Sure there are lots of things you can do besides taking their stuff, but what happens if they say they aren't going to do the chores, or have no plans for the weekend?
It's one thing to take something they own away until the chore is done. It's another thing to take something they own away for extremly long periods of time or forever. The only reason I can see to take something away forever is if the child is caught doing something illegal or dangerous with the item they own.
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Old 06-02-2009, 10:57 AM
 
43,012 posts, read 89,033,856 times
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Quote:
Originally Posted by Momma_bear View Post
Why would buying a car be any more complicated that buying a book? They may not be able to enter into a finance agreement, but if they have cash, or receive a gift, I can't see any reason why they cannot own a car. I will ask my husband when he gets home. I owned my own car when I was 17.
Right. There is no contract when purchasing a car for cash.

Furthermore, even with a parent's signature, a minor can't take out a loan.

The law does not allow parents to put their minor children into debt.
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Old 06-02-2009, 11:01 AM
 
11,615 posts, read 19,729,031 times
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Quote:
Originally Posted by skahar View Post
Sure there are lots of things you can do besides taking their stuff, but what happens if they say they aren't going to do the chores, or have no plans for the weekend?

I'm not sure I see the difference in taking a favorite toy from an 8yr old that was misbehaving and taking a phone, ipod or whatever from a 15 yr old that was misbehaving. The toy they probably got as a gift or bought with gift money and the phone, ipod etc. they got with their own money, it's all still their property.

I never had my kids refuse to do chores that were assigned, whether they are normal household chores, or assigned by me because they irritated me. I reallly don't know what I would do, but my kids don't do that to us.

You can make the no transportation thing last as long as you want. It can last a month, or two months, or can be designed to refuse transportation to certain places. You have to get creative.

I stand somewhere in the middle on this. I wouldn't say NEVER take stuff away from them that they purchased. But I wouldn't use it as a regular run of the mill punishment either. I would reserve it for abuses of that thing or very serious issues, not as a run of the mill consequence for every little thing a kid did wrong.

Someone above mentioned that kids and parents are not on equal footing. I agree with this concept. The reason that I would not use this type of punishment frequently has more to do with respect, than being nice, or thinking the kids are equals. There is a fine line between being authoratative and authoritarian. I strive to be the latter but sometimes I fail.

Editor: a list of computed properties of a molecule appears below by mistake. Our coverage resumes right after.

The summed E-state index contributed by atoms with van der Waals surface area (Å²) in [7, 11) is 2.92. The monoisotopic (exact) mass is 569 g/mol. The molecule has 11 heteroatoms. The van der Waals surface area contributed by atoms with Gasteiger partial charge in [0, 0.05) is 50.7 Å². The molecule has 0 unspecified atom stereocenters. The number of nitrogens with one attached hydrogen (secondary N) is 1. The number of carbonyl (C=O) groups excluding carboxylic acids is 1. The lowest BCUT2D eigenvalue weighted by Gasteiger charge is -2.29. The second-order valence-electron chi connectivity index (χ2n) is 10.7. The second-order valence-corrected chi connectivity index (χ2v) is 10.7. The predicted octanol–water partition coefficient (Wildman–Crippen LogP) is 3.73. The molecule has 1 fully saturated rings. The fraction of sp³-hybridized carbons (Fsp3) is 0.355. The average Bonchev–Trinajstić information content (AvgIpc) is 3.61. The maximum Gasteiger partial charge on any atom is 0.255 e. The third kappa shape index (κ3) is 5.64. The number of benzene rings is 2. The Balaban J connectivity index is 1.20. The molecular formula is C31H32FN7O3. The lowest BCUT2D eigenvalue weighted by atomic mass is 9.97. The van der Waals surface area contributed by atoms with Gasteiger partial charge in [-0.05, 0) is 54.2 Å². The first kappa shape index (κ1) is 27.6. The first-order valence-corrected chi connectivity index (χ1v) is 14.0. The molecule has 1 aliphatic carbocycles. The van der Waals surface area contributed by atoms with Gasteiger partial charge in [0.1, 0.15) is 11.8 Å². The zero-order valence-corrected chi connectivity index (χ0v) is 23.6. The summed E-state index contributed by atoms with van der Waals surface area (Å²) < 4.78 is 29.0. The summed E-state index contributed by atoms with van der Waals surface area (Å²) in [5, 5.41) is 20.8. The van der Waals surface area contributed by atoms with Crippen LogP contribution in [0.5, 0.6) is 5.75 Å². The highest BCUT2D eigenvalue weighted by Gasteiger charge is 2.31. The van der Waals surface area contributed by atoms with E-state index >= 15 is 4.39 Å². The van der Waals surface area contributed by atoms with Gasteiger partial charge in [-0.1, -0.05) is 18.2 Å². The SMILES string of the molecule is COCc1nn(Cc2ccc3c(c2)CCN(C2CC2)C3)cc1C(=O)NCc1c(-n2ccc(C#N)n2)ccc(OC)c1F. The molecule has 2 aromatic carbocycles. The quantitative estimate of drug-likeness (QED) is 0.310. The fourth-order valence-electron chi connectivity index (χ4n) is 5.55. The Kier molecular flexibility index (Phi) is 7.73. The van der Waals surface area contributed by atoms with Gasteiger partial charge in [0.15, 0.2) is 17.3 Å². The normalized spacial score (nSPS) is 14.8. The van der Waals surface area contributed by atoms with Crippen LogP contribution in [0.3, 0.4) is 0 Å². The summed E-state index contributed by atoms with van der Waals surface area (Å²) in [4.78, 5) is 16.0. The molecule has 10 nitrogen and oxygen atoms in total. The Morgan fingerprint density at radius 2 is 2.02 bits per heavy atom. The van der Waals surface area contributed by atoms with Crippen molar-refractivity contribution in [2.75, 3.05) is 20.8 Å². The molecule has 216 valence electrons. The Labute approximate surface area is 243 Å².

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Old 06-02-2009, 11:06 AM
 
8,938 posts, read 15,863,446 times
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Quote:
Originally Posted by Momma_bear View Post
Someone above mentioned that kids and parents are not on equal footing. I agree with this concept. The reason that I would not use this type of punishment frequently has more to do with respect, than being nice, or thinking the kids are equals. There is a fine line between being authoratative and authoritarian. I strive to be the latter but sometimes I fail.
definitely - respect is key and the old cliche of making the punishment fit the crime holds and that is definitely not easy

i believe the goal is to have kids act appropriately because they respect you, respect your household, respect the opportunities you are providing and that it is the right thing to do ............. not that they will be punished if caught

however, when they do decide to test the waters and see where the lines are drawn a parent shouldn't arbitrarily handcuff themselves by deeming areas as completely off limits
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Old 06-02-2009, 11:12 AM
 
43,012 posts, read 89,033,856 times
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Quote:
Originally Posted by Momma_bear View Post
I never had my kids refuse to do chores that were assigned, whether they are normal household chores, or assigned by me because they irritated me. I reallly don't know what I would do, but my kids don't do that to us.
My mother never had a problem getting us to do chores either. If we started slacking on keeping our room clean, she'd give us fair warning by saying "you can't go anywhere until your room is clean." You'd be amazed how fast we cleaned our rooms. We weren't grounded. There were simply expectations we had to meet in order to maintain our freedom. She was fair about it too; she didn't wait until we were asking to go somewhere. Children lose the respect of their parents when they play an unfair power game. The parents might think their children respect them, but they are truly just counting the days until they can escape. It's possible to parent and punish without being unfair. It seems fewer and fewer parents understand how to do that.